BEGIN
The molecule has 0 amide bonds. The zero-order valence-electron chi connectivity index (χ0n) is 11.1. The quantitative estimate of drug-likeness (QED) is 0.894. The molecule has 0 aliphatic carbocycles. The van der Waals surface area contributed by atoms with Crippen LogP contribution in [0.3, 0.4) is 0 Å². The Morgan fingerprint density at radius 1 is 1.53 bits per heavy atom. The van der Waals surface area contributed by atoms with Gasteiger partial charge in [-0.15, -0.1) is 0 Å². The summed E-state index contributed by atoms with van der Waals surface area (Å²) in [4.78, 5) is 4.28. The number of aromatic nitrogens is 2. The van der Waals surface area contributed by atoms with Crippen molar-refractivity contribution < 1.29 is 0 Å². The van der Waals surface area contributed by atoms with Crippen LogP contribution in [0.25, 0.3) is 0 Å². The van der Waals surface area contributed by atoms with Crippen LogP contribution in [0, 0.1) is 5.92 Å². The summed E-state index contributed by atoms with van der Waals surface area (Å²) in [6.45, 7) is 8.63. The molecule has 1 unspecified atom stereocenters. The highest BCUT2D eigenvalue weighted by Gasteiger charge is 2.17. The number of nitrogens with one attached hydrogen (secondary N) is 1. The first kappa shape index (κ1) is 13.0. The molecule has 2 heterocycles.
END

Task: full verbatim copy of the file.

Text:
The molecule has 0 amide bonds. The zero-order valence-electron chi connectivity index (χ0n) is 11.1. The quantitative estimate of drug-likeness (QED) is 0.894. The molecule has 0 aliphatic carbocycles. The van der Waals surface area contributed by atoms with Crippen LogP contribution in [0.3, 0.4) is 0 Å². The Morgan fingerprint density at radius 1 is 1.53 bits per heavy atom. The van der Waals surface area contributed by atoms with Gasteiger partial charge in [-0.15, -0.1) is 0 Å². The summed E-state index contributed by atoms with van der Waals surface area (Å²) in [4.78, 5) is 4.28. The number of aromatic nitrogens is 2. The van der Waals surface area contributed by atoms with Crippen molar-refractivity contribution < 1.29 is 0 Å². The van der Waals surface area contributed by atoms with Crippen LogP contribution in [0.25, 0.3) is 0 Å². The van der Waals surface area contributed by atoms with Crippen LogP contribution in [0, 0.1) is 5.92 Å². The summed E-state index contributed by atoms with van der Waals surface area (Å²) in [6.45, 7) is 8.63. The molecule has 1 unspecified atom stereocenters. The highest BCUT2D eigenvalue weighted by Gasteiger charge is 2.17. The number of nitrogens with one attached hydrogen (secondary N) is 1. The first kappa shape index (κ1) is 13.0. The molecule has 2 heterocycles.